4. Then I move on to the colors. I adjust each color to the tone I want it to be, by pulling the colors slides. Perhaps I want the green parts to be colder and more saturated, or the red details less eye popping. I also like to add a green-blueish hue to the shadows. This I do in the Split Toning section. If the light in my photo is already quite cold, I either skip the split toning or I make the white balance slightly warmer to balance the cold shadows.
5. Once I’m satisfied with the overall settings I move on to edit defined areas of the photo. Sometimes this is not necessary, but often I need to lighten up a bowl of cereal for instance, or darken something in the background, or add a vignette. Here’s where the graduated filter, radial filter and adjustment brush comes in handy!
The graduated filter is great if I, say, wanna take down the highlights in the sky in a landscape picture.
The radial filter is great for vignettes or lighting up a circular area.
The adjustment brush works best for smaller details or when you just wanna “paint freely” over your photo.
This is basically my editing process, although simplified. Of course there are a lot of small steps in between, such as adjusting grains, lens correction, luminance etc. But I won’t go into all of them here.
How do you create such beautiful mood in your photographs?
Hehe, this is such a hard question to answer! The mood of a photograph is determined by so many things working together. However, there are certain tools I use as shortcuts to achieve that dreamy look, and I’m gonna list three of them here!
Soft, natural light
With the risk of sounding like a broken record but – I only photograph in natural light. I tend to prefer side light with a pale, soft quality. A cloudy and slightly gloomy day is my ideal day to photograph food. This is probably the main reason why my photos are perceived as dreamy or moody.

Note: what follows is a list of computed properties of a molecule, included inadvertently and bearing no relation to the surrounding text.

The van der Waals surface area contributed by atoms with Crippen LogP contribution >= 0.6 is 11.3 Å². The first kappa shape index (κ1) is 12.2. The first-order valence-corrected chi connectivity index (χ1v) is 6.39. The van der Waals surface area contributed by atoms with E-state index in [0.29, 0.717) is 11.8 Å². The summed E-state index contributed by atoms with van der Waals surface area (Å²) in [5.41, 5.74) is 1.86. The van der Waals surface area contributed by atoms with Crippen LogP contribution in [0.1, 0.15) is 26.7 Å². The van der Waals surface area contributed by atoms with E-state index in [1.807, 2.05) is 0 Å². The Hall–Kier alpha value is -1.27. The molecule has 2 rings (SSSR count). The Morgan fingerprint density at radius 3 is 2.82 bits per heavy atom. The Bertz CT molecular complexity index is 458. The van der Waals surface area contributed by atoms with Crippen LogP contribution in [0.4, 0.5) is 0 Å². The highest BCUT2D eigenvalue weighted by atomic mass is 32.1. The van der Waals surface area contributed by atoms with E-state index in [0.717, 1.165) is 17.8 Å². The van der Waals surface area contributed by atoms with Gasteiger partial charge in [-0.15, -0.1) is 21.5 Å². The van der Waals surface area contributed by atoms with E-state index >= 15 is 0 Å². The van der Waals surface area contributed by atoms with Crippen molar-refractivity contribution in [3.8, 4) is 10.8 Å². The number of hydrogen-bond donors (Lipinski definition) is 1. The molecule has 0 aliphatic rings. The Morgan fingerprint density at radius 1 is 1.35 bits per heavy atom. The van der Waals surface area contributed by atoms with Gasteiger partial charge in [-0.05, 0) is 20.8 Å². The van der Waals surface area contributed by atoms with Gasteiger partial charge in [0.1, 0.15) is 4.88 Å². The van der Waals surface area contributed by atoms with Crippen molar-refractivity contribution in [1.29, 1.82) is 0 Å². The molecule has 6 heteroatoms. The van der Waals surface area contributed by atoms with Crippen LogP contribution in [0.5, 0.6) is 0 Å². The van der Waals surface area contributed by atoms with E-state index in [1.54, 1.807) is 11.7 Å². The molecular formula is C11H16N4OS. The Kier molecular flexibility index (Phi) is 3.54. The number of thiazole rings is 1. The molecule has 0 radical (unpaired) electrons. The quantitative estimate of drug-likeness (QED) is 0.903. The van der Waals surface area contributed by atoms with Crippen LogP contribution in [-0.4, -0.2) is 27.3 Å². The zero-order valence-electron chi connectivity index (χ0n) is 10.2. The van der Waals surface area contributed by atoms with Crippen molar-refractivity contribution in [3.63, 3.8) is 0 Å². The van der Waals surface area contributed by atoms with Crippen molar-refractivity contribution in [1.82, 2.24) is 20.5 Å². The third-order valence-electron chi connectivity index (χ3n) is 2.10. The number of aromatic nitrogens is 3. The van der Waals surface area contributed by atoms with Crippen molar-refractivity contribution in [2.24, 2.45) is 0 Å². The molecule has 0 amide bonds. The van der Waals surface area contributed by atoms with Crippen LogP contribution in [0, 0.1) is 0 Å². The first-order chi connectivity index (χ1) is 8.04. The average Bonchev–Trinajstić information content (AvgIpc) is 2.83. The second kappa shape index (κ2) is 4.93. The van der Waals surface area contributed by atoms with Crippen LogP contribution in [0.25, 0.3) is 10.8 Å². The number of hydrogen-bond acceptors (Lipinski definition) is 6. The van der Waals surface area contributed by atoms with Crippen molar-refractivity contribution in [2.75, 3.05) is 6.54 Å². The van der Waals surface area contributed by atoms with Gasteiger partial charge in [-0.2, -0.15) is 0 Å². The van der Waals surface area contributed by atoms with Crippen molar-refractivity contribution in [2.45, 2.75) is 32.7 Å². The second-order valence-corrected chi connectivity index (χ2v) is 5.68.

I don’t know about you, but I feel like “dreamy” is often synonymous with “vintage” or “retro”. Perhaps it’s the nostalgic quality of the “retro look” that makes these photos so dreamy. The vintage feel is something I actively try to achieve in my photos. I don’t want it to be overwhelming, just barely noticeable. My best trick to achieve this is to work with split toning in Lightroom, which means I add a color tone to the shadows, highlights or both. Typically you add a cold hue to the shadows and a warm one to the highlights. Fair warning though – it’s easy to overdo it. Use this tool sparingly. I usually have my balance slide set to +90 which means it only targets the darkest 10% of the picture (I normally don’t add any color to the highlights, only the shadows).
Bonus tip! You can also use this tool to balance overwhelming colors by means of complementary colors. Say for example I’ve photographed a forest pic that is pretty much only green all over. Then I like to add some red to the shadows to “take down” the green a bit and create depth and color balance (see image examples below). I used this trick in the top photo in this post as well, only I added green to the shadows instead, to make the red berries pop :-)
Bonus tip nr. 2! I have a whole section on complementary colors in my guide to food styling & photography ;-) Check it out if you haven’t already!
Soft shadows & grains
I like my photos to have a soft look and not too harsh contrasts. When you look at an old, analogue photograph or photos in print, you can see that the darkest parts are actually not black but more like dark grey. Sometimes you can even distinguish various colors in there. This “printed” quality is something that I’m really fond of. To make my digital pictures resemble that, I soften the blacks a little bit (see step 3 in my “5 first steps in editing” above!) and add a little extra grain. Unless I’ve photographed with very high ISO of course, cause then the pics are already grainy.
I hope this was interesting and helpful! Tell me, do you have a similar process or do you edit your photos in a different way?
If you want more food photography tips and tricks, I’ve created a (free!) 5 day email course on the subject!